Monday, March 10, 2008


Offloaded the children, crawled into bed with the flu, and watched the four last episodes of Dexter back to back. If you don't get tv and don't pay for cable but are as much of an addict as everyone else what you tend to do is to watch series's on your own time. Our personal favorites are Buffy the Vampire [edited to add: slayer, slayer, slayer. Jeez you people are fanatics]. (watched in rotation for seven years after the series stopped airing), The Sopranos (watched by me while Mr. Aimai, the wuss, is out of town), Carnival (two seasons of the most jaw droppingly evocative and creepy grand guignol set in the dust bowl), and now Dexter.

What does a series about a soulless serial killer have to do with me? Well, opposites attract. After a week of insta adolescent angst from my children so extensive that one or the other of them was always running off sobbing about something while the other stayed to chastise us for failing to figure out what was wrong soon enough... we took the kiddies to a ren-faire (everyone from six months to sixty years old in a bustier, if they had anything at all to buste) and outside the gates of the castle was a teeny-tiny sign that I wanted to steal that said "drama free zone." Sometimes all I want is an hour or so in the company of someone who won't burst into tears.

Dexter is, to my mind, one of the most brilliant riffs on anomie, men, and death of all time. Dexter is a sociopath, but not a bad guy. He longs to fit in, but can't figure out what makes other people tick and doesn't really care. He's just been raised to grasp that unless he can fit in, ultimately, he'll be caught and imprisoned or executed. He has uncontrollable needs, like killing people, but if he is to survive they have to be channelled and hidden. The show moves back and forth seamlessly between Dexter the adult, who works as a blood spatter expert for the Miami PD and who sublimates his urge to kill by killing only other serial killers, disposing of their bodies, and retaining a single blood spot for his personal enjoyment and Dexter's childhood training in covering his tracks which he received from his sympathetic and loving foster father. The episode on learning to act normal--to smile when people expect you to smile, to make the appropriate social gestures to get along--was perfectly counterpointed with hysterical scenes like when Dexter, eager to be the perfect boyfriend, brings home "terms of endearment" to watch with his girlfriend and then can't figure out why she's crying.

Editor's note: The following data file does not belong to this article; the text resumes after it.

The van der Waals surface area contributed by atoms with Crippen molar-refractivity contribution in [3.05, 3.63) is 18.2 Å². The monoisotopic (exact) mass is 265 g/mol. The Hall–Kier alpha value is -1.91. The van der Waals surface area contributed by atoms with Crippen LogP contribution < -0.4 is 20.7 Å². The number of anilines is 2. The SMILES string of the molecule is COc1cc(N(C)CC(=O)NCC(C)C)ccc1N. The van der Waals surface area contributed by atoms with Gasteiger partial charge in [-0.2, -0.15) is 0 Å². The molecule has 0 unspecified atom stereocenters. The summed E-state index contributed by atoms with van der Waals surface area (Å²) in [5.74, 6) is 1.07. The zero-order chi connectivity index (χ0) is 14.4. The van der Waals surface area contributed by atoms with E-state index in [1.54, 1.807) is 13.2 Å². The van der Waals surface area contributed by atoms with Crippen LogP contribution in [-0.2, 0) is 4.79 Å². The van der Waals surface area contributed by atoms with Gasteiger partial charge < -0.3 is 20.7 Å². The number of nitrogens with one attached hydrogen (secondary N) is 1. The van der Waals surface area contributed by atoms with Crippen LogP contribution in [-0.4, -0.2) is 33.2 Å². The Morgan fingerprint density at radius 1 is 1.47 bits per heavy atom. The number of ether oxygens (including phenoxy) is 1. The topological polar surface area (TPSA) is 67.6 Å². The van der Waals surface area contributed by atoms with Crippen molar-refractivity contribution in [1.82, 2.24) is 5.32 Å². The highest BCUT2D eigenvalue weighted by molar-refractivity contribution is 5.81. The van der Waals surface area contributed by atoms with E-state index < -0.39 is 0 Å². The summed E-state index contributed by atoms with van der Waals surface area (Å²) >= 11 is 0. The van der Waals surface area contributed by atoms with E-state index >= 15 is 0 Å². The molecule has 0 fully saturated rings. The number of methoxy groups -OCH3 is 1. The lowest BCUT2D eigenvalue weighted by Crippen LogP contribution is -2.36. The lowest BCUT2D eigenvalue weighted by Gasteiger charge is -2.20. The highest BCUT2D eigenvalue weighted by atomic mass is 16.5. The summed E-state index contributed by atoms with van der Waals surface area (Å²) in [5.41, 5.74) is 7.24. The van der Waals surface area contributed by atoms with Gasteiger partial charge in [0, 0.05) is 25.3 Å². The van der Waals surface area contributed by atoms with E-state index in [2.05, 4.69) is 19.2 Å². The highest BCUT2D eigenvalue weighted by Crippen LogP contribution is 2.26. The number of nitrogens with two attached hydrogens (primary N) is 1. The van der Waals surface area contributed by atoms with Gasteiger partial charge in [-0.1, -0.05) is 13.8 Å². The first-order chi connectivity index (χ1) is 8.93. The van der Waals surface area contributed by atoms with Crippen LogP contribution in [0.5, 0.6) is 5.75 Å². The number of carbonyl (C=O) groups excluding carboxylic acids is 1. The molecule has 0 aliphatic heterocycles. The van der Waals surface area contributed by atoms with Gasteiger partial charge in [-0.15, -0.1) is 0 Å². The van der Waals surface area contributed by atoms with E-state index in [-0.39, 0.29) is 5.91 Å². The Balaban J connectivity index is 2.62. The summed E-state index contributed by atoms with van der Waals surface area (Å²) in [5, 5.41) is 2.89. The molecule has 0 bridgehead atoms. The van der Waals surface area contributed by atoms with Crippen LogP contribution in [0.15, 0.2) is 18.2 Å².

At first Dexter seems totally in control of his own weird needs and his social world. People are, in general, so self absorbed that they can't spare the time to really respond to another person. They project on to him their own needs, goals, sexuality, and even their own laughter at their own jokes. Only one police officer out of the entire building seems to realize that Dexter is faking his humanity and considers him a "creep"--the others don't even begin to guess because if they really paid attention to him it would take some time from their own self absorption. But over the course of the first season Dexter's self sufficiency and his sense of security as an outsider is slowly chipped away. He finds that he does want some kind of normalcy, even if he doesn't really think he will enjoy it. And every step he takes into the "normal" world, including having sex with a woman, leads him to further social entanglements that create feelings he can't reallly handle. At the same time, we find out that none of the other people around him are exactly who they pretend to be, either. In fact everyone, as we learned from Paris is Burning is performing their public selves--class and gender just being two of the more obvious things people enact for the benefit of others around them.

Highly recommended.